The Maryland Court of Appeals has ruled that internal records related to police misconduct are exempt from the Maryland Public Information Act (MPIA). As reported in The Baltimore Sun:
The question before the state’s highest court centered on whether citizens have a right to know the outcome and other information about an investigation once misconduct allegations are sustained. In a 5-2 ruling, the court said the law exempts personnel information from disclosure and does not differentiate between “sustained” and “unsustained” complaints.
The court said that a determination that a sustained finding requires disclosure would affect all public employees, not only police officers. Further, mandatory disclosure findings could chill the disciplinary process, rendering those in control less willing to sustain a finding of misconduct, the ruling said.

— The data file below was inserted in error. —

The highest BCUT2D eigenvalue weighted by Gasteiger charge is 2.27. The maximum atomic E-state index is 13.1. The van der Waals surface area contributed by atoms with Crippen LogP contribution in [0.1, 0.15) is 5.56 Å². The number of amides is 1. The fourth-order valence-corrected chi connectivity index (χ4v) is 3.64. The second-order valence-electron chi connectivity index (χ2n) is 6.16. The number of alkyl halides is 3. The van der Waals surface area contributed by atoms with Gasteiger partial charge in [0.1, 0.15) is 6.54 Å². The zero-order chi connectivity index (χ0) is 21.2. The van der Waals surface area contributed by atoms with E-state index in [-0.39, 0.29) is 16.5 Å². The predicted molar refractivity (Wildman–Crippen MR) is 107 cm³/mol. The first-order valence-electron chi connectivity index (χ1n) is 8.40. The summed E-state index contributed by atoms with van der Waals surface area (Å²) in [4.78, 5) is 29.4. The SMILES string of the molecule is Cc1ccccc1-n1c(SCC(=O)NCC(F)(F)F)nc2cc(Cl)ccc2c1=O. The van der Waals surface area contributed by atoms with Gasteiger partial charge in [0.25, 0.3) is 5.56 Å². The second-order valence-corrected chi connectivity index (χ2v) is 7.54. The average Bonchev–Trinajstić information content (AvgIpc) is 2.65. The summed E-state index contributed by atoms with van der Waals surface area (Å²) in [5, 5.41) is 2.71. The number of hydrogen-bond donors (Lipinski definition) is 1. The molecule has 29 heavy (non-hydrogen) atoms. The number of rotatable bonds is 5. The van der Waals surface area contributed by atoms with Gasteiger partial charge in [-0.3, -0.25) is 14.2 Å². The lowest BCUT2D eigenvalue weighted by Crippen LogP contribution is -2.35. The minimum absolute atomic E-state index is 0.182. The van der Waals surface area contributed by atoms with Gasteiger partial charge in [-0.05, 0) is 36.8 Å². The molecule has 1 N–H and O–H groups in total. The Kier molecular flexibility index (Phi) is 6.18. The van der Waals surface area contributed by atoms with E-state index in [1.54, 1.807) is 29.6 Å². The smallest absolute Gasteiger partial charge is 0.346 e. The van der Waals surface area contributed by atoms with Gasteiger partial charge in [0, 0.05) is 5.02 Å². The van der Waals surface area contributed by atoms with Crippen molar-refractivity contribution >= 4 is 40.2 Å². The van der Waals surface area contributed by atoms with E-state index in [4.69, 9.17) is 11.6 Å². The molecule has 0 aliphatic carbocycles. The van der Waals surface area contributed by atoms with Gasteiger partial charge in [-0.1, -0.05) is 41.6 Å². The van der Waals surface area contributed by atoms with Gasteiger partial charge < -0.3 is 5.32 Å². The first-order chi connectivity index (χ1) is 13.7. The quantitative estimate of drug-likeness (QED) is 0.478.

Related: Anne Arundel County Executive Steve Schuh and Police Chief Timothy Altomare are working with the Caucus of African American Leaders to bring more transparency to county police misconduct records that are authorized to be shared. As reported in The Capital Gazette:
The department details the number of complaints and statistics on use of force in a series of reports posted on its website. Although the reports have previously been available online, the county recently took steps to make them more easily accessible as it works with African American community leaders on a number of concerns.
“It’s a valid question — how many complaints you get, what kinds of complaints, how many are sustained or unsustained,” Police Chief Timothy Altomare said.
Of the 78 complaints filed with the department’s Internal Affairs Division against officers in 24, 32 percent were found to be sustained, according to the report.
Police also said officers used force in 141 incidents last year. Because multiple officers were involved in some of those cases, 197 use of force reports were submitted by individual officers.
Snowden’s group and county officials are also planning community meetings in all seven County Council districts this fall to gather suggestions on improving police and community relations.
“We’re committed to a respectful dialogue and want the community’s input,” said Owen McEvoy, a spokesman for Schuh.